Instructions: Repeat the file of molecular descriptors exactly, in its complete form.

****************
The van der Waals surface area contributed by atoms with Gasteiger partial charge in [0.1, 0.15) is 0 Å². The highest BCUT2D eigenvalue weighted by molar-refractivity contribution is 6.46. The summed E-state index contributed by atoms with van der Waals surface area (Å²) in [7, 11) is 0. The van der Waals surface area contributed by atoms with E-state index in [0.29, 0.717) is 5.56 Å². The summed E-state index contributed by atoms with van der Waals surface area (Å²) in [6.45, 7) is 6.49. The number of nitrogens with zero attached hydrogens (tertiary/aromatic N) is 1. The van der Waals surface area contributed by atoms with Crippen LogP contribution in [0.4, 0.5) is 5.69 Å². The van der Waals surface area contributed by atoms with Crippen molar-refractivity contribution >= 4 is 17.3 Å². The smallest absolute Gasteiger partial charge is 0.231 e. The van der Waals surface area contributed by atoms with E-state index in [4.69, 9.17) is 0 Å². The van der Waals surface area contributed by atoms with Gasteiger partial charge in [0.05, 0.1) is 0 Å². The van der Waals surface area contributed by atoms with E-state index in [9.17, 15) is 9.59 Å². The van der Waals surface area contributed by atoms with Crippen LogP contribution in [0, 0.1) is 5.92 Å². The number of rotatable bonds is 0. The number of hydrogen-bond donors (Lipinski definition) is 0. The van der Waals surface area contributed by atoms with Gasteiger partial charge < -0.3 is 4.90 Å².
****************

The van der Waals surface area contributed by atoms with Gasteiger partial charge in [0.1, 0.15) is 0 Å². The highest BCUT2D eigenvalue weighted by molar-refractivity contribution is 6.46. The summed E-state index contributed by atoms with van der Waals surface area (Å²) in [7, 11) is 0. The van der Waals surface area contributed by atoms with E-state index in [0.29, 0.717) is 5.56 Å². The summed E-state index contributed by atoms with van der Waals surface area (Å²) in [6.45, 7) is 6.49. The number of nitrogens with zero attached hydrogens (tertiary/aromatic N) is 1. The van der Waals surface area contributed by atoms with Crippen LogP contribution in [0.4, 0.5) is 5.69 Å². The van der Waals surface area contributed by atoms with Crippen molar-refractivity contribution >= 4 is 17.3 Å². The smallest absolute Gasteiger partial charge is 0.231 e. The van der Waals surface area contributed by atoms with E-state index in [4.69, 9.17) is 0 Å². The van der Waals surface area contributed by atoms with Gasteiger partial charge in [0.05, 0.1) is 0 Å². The van der Waals surface area contributed by atoms with E-state index in [9.17, 15) is 9.59 Å². The van der Waals surface area contributed by atoms with Crippen LogP contribution in [0, 0.1) is 5.92 Å². The number of rotatable bonds is 0. The number of hydrogen-bond donors (Lipinski definition) is 0. The van der Waals surface area contributed by atoms with Gasteiger partial charge < -0.3 is 4.90 Å².